The University has canceled a planned visit by white nationalist speaker Richard Spencer, citing student, staff and faculty safety concerns.
"In consultation with law enforcement, Auburn canceled the Richard Spencer event scheduled for Tuesday evening based on legitimate concerns and credible evidence that it will jeopardize the safety of students, faculty, staff and visitors," a University spokesperson said in a statement.
Spencer, famous for being punched at an anti-Trump protest in January, had planned to speak on Auburn's campus on Tuesday, April 18.
Spencer paid $700 to rent Foy Hall Auditorium and also paid for police and security. Vice president for Student Affairs Bobby Woodard confirmed on Wednesday that the auditorium had been booked for Spencer to speak.
That booking has now been canceled because of an assessment by the Auburn Police Division.
"Based on an assessment of possible civil unrest and criminal activity during a requested event, it is the opinion of the Auburn Police Division that allowing Mr. Richard Spencer to proceed with his appearance at Foy Hall on April 22 would pose a real threat to public safety," police said. "We believe Auburn University’s decision to keep students and others safe is appropriate at this juncture."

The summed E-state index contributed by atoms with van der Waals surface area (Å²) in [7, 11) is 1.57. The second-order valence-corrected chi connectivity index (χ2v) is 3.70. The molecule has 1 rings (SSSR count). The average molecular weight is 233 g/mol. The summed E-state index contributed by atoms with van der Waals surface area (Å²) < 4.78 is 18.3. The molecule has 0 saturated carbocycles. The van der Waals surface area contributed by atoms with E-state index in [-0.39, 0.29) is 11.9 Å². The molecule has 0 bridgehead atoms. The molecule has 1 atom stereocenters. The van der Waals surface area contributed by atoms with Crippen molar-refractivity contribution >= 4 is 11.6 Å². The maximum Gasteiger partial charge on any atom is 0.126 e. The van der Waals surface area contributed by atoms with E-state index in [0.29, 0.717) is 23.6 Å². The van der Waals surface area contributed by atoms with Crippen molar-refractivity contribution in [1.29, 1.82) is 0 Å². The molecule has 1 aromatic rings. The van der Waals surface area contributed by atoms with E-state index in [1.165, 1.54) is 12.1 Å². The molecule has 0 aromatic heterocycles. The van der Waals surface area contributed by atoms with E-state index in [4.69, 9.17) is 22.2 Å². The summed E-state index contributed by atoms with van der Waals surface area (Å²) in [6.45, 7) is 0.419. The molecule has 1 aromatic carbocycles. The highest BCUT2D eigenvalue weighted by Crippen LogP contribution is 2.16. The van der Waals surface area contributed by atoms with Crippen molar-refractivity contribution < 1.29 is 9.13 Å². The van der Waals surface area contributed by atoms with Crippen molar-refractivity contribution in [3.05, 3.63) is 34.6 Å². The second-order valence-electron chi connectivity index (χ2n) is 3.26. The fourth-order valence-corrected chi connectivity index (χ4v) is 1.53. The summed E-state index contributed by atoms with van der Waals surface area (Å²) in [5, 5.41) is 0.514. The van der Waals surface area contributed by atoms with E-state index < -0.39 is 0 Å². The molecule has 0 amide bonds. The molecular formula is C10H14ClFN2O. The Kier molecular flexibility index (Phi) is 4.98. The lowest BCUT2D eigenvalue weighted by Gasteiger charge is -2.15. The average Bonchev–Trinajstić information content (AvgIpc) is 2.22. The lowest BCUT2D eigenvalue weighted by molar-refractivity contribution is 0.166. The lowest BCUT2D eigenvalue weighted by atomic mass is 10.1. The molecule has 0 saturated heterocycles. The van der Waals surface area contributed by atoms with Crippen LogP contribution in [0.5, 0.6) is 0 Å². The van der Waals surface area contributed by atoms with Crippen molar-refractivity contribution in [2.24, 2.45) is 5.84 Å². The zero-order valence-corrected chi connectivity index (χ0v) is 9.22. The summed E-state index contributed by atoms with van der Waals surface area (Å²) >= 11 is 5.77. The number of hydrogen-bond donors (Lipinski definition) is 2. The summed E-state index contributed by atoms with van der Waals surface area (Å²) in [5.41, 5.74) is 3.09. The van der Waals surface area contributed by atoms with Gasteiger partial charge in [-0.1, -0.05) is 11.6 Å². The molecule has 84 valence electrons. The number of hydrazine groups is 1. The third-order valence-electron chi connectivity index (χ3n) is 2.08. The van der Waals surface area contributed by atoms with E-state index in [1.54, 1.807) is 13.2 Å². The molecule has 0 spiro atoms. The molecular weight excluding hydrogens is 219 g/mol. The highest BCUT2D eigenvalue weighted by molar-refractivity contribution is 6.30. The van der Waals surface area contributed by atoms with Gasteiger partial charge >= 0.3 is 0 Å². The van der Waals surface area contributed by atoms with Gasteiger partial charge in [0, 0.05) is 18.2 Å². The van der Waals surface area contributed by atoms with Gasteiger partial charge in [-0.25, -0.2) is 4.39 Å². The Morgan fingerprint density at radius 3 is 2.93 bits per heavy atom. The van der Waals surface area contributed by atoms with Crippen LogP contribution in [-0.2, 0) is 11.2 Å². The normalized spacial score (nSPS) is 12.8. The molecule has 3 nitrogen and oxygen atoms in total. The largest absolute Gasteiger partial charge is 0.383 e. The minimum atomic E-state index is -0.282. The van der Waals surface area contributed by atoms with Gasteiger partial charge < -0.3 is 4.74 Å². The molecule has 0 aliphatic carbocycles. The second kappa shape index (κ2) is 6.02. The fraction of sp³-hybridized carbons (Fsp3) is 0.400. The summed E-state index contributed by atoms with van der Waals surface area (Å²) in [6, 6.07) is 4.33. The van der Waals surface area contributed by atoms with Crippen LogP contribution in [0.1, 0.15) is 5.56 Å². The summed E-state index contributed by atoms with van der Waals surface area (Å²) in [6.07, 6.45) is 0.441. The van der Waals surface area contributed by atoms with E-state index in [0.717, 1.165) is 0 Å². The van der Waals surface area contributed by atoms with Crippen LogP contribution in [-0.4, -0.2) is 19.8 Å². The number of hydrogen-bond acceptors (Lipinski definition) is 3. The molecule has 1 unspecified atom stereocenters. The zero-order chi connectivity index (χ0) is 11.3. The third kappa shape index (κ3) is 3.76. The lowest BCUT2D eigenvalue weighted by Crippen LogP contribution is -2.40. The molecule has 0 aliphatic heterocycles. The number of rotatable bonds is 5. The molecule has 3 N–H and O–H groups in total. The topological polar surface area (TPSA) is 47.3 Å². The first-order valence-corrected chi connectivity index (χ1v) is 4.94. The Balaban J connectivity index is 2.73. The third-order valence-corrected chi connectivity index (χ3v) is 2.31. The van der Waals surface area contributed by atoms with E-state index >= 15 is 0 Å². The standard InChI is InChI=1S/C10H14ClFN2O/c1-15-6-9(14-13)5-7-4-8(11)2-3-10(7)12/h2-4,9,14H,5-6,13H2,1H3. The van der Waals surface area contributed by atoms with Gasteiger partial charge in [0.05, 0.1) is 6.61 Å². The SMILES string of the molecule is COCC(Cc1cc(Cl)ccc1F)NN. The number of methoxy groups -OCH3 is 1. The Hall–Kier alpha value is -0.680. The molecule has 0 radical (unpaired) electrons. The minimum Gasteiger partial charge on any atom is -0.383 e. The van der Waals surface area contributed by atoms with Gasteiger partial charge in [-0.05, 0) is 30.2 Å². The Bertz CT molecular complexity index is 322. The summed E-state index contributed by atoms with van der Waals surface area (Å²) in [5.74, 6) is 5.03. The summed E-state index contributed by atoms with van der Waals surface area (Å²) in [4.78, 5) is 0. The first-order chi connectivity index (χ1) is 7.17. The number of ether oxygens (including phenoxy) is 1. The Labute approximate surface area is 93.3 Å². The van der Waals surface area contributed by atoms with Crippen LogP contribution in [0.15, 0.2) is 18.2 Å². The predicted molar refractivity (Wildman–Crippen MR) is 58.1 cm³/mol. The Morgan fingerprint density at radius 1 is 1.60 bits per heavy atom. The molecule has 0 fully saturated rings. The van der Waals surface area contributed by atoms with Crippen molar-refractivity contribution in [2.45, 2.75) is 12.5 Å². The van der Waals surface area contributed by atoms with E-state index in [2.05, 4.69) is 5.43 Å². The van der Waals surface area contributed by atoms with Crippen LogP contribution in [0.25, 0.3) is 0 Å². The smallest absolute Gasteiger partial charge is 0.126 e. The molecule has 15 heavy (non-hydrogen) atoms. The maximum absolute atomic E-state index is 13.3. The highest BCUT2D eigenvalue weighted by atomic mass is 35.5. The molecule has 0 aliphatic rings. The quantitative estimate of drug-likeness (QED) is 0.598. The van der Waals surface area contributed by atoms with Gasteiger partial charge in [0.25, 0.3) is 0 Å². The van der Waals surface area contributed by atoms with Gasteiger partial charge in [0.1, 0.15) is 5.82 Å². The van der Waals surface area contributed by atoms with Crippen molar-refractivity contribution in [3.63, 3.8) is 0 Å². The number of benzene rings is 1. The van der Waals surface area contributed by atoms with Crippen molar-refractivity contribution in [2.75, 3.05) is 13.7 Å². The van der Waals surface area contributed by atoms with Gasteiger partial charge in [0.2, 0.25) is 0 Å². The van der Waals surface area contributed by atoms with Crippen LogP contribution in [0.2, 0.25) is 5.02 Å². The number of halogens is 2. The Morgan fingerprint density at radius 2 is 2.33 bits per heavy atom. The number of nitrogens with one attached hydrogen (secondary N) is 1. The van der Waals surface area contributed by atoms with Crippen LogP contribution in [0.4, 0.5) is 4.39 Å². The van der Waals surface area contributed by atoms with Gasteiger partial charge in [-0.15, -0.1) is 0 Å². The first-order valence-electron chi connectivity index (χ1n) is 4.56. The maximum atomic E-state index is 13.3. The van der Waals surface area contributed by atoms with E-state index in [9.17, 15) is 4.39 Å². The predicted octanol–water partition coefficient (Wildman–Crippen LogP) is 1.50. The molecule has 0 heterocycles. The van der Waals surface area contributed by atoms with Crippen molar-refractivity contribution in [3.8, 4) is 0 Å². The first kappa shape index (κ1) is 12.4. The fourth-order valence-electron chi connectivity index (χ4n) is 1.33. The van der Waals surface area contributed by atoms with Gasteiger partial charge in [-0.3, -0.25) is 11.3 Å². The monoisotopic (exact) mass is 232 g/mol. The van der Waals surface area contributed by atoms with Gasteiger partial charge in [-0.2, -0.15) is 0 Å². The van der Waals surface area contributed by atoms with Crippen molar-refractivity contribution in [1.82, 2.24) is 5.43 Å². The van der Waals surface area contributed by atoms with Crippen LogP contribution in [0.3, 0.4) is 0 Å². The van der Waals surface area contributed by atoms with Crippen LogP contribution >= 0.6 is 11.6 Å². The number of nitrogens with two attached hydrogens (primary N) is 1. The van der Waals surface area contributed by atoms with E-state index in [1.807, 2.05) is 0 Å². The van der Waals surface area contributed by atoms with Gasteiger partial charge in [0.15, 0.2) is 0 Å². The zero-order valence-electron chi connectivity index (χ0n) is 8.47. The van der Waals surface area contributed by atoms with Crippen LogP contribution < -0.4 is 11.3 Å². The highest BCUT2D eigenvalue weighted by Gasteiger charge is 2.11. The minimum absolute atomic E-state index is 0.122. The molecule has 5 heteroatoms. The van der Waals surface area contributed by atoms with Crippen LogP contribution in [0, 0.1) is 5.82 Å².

Spencer has been criticized for his alt-right views, which are a combination of racism, white
Sign up for our newsletter
Get The Plainsman straight to your inbox.
He rose to prominence during the 2016 President Election campaign as an outspoken supporter of Donald Trump. A few weeks after the election, Spencer saluted 200 attendees at the annual gathering for his National Policy Institute.
“Hail Trump, hail our people, hail victory!" he said at the meeting. Attendees responded with cheers and Nazi salutes, according to The Atlantic article.
Spencer recently disavowed Trump over his decision to conduct a missile strike against the Syrian regime of Bashar al-Assad.
The University previously said Spencer should be afforded the freedom to speak on campus but criticized his views.
"We strongly deplore his views, which run counter to those of this institution," the statement said. "While his event isn’t affiliated with the university, Auburn supports the constitutional right to free speech. We encourage the campus community to respond to speech they find objectionable with their own views in civil discourse and to do so with respect and inclusion."
Do you like this story? The Plainsman doesn't accept money from tuition or student fees, and we don't charge a subscription fee. But you can donate to support The Plainsman.Support The Plainsman